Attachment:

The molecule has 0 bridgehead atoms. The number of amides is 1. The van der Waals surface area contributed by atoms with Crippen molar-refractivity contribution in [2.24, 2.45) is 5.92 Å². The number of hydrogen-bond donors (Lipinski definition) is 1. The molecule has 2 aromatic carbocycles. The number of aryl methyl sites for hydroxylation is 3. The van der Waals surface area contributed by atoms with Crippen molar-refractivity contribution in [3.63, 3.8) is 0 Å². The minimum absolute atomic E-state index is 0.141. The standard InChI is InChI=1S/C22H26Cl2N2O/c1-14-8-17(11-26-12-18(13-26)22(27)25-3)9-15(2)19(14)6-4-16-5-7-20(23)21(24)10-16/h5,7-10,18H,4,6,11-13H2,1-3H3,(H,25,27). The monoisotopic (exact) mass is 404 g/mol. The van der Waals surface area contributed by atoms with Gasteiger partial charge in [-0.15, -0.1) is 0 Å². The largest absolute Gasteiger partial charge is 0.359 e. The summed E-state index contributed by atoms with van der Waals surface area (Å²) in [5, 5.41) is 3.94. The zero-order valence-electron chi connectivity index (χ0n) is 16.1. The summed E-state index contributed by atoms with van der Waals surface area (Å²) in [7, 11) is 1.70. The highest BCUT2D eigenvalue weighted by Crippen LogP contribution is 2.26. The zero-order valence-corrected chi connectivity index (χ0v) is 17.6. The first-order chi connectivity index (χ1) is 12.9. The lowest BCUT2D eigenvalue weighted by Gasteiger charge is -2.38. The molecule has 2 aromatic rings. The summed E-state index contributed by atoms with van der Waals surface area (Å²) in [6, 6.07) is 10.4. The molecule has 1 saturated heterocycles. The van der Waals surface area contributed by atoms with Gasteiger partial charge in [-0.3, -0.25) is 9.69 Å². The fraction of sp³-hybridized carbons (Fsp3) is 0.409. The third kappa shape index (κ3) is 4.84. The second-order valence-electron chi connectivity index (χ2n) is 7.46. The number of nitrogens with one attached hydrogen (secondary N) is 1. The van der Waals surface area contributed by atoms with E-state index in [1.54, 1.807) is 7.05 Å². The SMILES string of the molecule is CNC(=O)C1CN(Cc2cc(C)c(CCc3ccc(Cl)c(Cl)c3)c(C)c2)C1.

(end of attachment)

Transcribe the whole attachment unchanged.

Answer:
The molecule has 0 bridgehead atoms. The number of amides is 1. The van der Waals surface area contributed by atoms with Crippen molar-refractivity contribution in [2.24, 2.45) is 5.92 Å². The number of hydrogen-bond donors (Lipinski definition) is 1. The molecule has 2 aromatic carbocycles. The number of aryl methyl sites for hydroxylation is 3. The van der Waals surface area contributed by atoms with Crippen molar-refractivity contribution in [3.63, 3.8) is 0 Å². The minimum absolute atomic E-state index is 0.141. The standard InChI is InChI=1S/C22H26Cl2N2O/c1-14-8-17(11-26-12-18(13-26)22(27)25-3)9-15(2)19(14)6-4-16-5-7-20(23)21(24)10-16/h5,7-10,18H,4,6,11-13H2,1-3H3,(H,25,27). The monoisotopic (exact) mass is 404 g/mol. The van der Waals surface area contributed by atoms with Gasteiger partial charge in [-0.15, -0.1) is 0 Å². The largest absolute Gasteiger partial charge is 0.359 e. The summed E-state index contributed by atoms with van der Waals surface area (Å²) in [5, 5.41) is 3.94. The zero-order valence-electron chi connectivity index (χ0n) is 16.1. The summed E-state index contributed by atoms with van der Waals surface area (Å²) in [7, 11) is 1.70. The highest BCUT2D eigenvalue weighted by Crippen LogP contribution is 2.26. The zero-order valence-corrected chi connectivity index (χ0v) is 17.6. The first-order chi connectivity index (χ1) is 12.9. The lowest BCUT2D eigenvalue weighted by Gasteiger charge is -2.38. The molecule has 2 aromatic rings. The summed E-state index contributed by atoms with van der Waals surface area (Å²) in [6, 6.07) is 10.4. The molecule has 1 saturated heterocycles. The van der Waals surface area contributed by atoms with Gasteiger partial charge in [-0.3, -0.25) is 9.69 Å². The fraction of sp³-hybridized carbons (Fsp3) is 0.409. The third kappa shape index (κ3) is 4.84. The second-order valence-electron chi connectivity index (χ2n) is 7.46. The number of nitrogens with one attached hydrogen (secondary N) is 1. The van der Waals surface area contributed by atoms with E-state index in [1.54, 1.807) is 7.05 Å². The SMILES string of the molecule is CNC(=O)C1CN(Cc2cc(C)c(CCc3ccc(Cl)c(Cl)c3)c(C)c2)C1.